THE SONG OF JACOB ZULU Drama by Tug Yourgrau. At the Plymouth Theatre.
THERE is a chilling timeliness to the Broadway opening of the new play "The Song of Jacob Zulu," an import of an acclaimed production from Chicago's Steppenwolf Theatre, that the producers could hardly have anticipated. The recent bombing at the World Trade Center has an eerie parallel to this story of a South African youth on trial for a terrorist bombing.
Tug Yourgrau, a South African-born playwright, was commissioned by Steppenwolf to write the play. Based on a true story, it is less about the evils of apartheid, a subject that has been explored endlessly, than it is about the evil this repressive system fosters. Jacob Zulu, the young terrorist, is a haunting figure who engages our sympathies even as we condemn his acts. The play presents a moral complexity that is all too rare in entertainment.
What transforms the work from being merely a good play into a gripping theatrical experience is the brilliant stroke of using the South African singing group Ladysmith Black Mambazo as a sort of Greek chorus that frames and comments on the action. This group, which came into Western prominence as a result of Paul Simon's "Graceland" album and tour, suffuses the evening with a spiritual force and a majestic musical power.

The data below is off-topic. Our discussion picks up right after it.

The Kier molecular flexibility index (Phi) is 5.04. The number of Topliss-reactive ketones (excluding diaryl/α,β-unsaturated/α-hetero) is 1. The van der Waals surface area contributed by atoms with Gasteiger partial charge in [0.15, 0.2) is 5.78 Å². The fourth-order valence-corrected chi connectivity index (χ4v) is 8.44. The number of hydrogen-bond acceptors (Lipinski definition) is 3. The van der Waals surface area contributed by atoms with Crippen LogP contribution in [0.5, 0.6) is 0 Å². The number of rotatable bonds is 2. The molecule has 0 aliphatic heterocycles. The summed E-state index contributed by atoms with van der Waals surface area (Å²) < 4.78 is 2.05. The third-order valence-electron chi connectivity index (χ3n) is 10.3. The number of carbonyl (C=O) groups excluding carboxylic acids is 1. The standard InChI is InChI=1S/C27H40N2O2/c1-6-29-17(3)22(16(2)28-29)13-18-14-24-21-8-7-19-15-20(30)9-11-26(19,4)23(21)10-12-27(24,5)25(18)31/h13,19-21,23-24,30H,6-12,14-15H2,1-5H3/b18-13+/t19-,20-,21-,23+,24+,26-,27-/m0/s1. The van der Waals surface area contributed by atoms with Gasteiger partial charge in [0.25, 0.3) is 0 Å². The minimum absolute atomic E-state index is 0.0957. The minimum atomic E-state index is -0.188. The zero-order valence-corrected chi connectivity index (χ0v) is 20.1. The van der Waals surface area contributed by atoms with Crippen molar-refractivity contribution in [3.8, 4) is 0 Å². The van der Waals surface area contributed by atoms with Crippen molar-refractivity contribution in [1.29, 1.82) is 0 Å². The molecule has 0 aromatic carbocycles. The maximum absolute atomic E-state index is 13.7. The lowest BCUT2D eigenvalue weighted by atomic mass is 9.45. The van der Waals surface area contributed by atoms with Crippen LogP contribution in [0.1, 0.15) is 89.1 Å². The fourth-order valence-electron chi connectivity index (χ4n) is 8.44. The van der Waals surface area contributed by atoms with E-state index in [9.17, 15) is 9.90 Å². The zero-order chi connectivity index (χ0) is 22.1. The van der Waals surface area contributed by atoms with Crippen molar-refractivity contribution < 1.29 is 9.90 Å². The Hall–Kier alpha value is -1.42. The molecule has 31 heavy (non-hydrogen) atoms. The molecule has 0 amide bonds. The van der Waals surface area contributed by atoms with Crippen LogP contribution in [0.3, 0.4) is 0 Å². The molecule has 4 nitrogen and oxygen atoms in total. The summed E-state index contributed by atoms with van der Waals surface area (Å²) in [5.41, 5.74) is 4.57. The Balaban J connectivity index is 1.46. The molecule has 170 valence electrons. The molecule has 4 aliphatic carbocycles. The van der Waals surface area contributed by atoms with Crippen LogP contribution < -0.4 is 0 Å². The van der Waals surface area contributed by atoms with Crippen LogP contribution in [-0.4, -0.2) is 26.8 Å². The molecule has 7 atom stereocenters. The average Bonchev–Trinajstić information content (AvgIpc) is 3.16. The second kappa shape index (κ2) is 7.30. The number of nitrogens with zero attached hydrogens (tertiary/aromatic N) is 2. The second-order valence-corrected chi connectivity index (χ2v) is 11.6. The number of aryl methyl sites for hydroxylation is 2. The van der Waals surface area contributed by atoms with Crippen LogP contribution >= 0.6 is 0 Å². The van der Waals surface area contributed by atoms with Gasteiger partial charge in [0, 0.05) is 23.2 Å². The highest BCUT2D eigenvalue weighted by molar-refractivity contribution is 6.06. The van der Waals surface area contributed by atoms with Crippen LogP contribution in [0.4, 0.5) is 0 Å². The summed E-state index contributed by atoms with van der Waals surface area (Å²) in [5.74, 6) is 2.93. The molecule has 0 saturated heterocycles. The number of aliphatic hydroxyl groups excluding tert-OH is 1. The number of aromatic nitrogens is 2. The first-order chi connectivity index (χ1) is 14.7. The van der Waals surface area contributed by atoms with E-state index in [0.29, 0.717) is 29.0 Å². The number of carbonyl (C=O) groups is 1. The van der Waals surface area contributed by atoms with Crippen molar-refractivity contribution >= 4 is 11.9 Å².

Playwright Yourgrau and director Eric Simonson have created a highly charged, vividly theatrical production, which uses abstract shifts in time and space to tell its story. Unrealistic in style, it delineates the reasons for Jacob Zulu's evil deed. Although the play is properly a condemnation of South Africa's apartheid, it does not attempt to excuse Jacob's actions, but to understand them. Such understanding is often in short supply in societies beset by the desire for vengeance. Particularly powerful i s the stylized dream sequence near the end of the play in which Jacob confronts his ancestors and confesses the truth about his deed.
As Jacob, K. Todd Freeman gives a haunting performance. This young actor inhabits his character completely; there is a controlled hysteria in his voice and mannerisms that powerfully conveys the violence and hatred simmering beneath the surface. It is one of the best Broadway performances of the season. He is ably supported by a large cast, many of them playing multiple roles and recreating their performances from the original Chicago production. Particularly impressive are: Gerry Becker, as Jacob's lawy er; Pat Bowie, as Jacob's mother; Robert Breuler, as the judge; and Zakes Mokae in several roles. Kevin Rigdon's abstract scenic design and Robert Christen's lighting are especially noteworthy, conveying a sense of Africa through simple and economic means.
"The Song of Jacob Zulu" is a rarity on Broadway today: a play of charged emotions and provocative ideas.